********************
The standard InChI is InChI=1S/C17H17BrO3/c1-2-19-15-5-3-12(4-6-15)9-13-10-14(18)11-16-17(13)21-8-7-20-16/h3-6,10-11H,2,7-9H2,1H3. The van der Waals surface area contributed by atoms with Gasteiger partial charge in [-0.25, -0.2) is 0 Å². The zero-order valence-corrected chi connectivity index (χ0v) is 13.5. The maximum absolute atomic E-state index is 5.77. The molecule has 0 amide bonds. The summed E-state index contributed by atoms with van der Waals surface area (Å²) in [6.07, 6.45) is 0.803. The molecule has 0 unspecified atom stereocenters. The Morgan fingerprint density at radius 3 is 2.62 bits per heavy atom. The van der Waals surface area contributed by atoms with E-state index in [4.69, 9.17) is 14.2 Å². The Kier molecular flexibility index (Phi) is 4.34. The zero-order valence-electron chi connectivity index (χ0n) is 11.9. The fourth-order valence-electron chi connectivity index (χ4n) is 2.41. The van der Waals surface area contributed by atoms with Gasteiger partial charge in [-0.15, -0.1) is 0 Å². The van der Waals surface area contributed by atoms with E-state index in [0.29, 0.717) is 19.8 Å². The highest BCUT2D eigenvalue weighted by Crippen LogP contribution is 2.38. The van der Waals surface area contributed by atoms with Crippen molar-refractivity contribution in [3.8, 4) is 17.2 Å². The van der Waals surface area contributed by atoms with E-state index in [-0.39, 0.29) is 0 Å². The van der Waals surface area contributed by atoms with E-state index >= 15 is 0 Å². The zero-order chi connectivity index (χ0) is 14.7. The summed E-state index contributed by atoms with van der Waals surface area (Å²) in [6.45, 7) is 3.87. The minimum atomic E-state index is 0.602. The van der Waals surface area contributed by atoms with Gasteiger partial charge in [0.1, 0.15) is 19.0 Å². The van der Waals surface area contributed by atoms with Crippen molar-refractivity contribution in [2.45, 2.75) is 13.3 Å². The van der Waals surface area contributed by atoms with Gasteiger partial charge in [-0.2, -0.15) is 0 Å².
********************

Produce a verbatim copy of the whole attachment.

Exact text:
The standard InChI is InChI=1S/C17H17BrO3/c1-2-19-15-5-3-12(4-6-15)9-13-10-14(18)11-16-17(13)21-8-7-20-16/h3-6,10-11H,2,7-9H2,1H3. The van der Waals surface area contributed by atoms with Gasteiger partial charge in [-0.25, -0.2) is 0 Å². The zero-order valence-corrected chi connectivity index (χ0v) is 13.5. The maximum absolute atomic E-state index is 5.77. The molecule has 0 amide bonds. The summed E-state index contributed by atoms with van der Waals surface area (Å²) in [6.07, 6.45) is 0.803. The molecule has 0 unspecified atom stereocenters. The Morgan fingerprint density at radius 3 is 2.62 bits per heavy atom. The van der Waals surface area contributed by atoms with E-state index in [4.69, 9.17) is 14.2 Å². The Kier molecular flexibility index (Phi) is 4.34. The zero-order valence-electron chi connectivity index (χ0n) is 11.9. The fourth-order valence-electron chi connectivity index (χ4n) is 2.41. The van der Waals surface area contributed by atoms with Gasteiger partial charge in [-0.15, -0.1) is 0 Å². The van der Waals surface area contributed by atoms with E-state index in [0.29, 0.717) is 19.8 Å². The highest BCUT2D eigenvalue weighted by Crippen LogP contribution is 2.38. The van der Waals surface area contributed by atoms with Crippen molar-refractivity contribution in [3.8, 4) is 17.2 Å². The van der Waals surface area contributed by atoms with E-state index in [-0.39, 0.29) is 0 Å². The van der Waals surface area contributed by atoms with E-state index >= 15 is 0 Å². The zero-order chi connectivity index (χ0) is 14.7. The summed E-state index contributed by atoms with van der Waals surface area (Å²) in [6.45, 7) is 3.87. The minimum atomic E-state index is 0.602. The van der Waals surface area contributed by atoms with Gasteiger partial charge in [0.1, 0.15) is 19.0 Å². The van der Waals surface area contributed by atoms with Crippen molar-refractivity contribution in [2.45, 2.75) is 13.3 Å². The van der Waals surface area contributed by atoms with Gasteiger partial charge in [-0.2, -0.15) is 0 Å².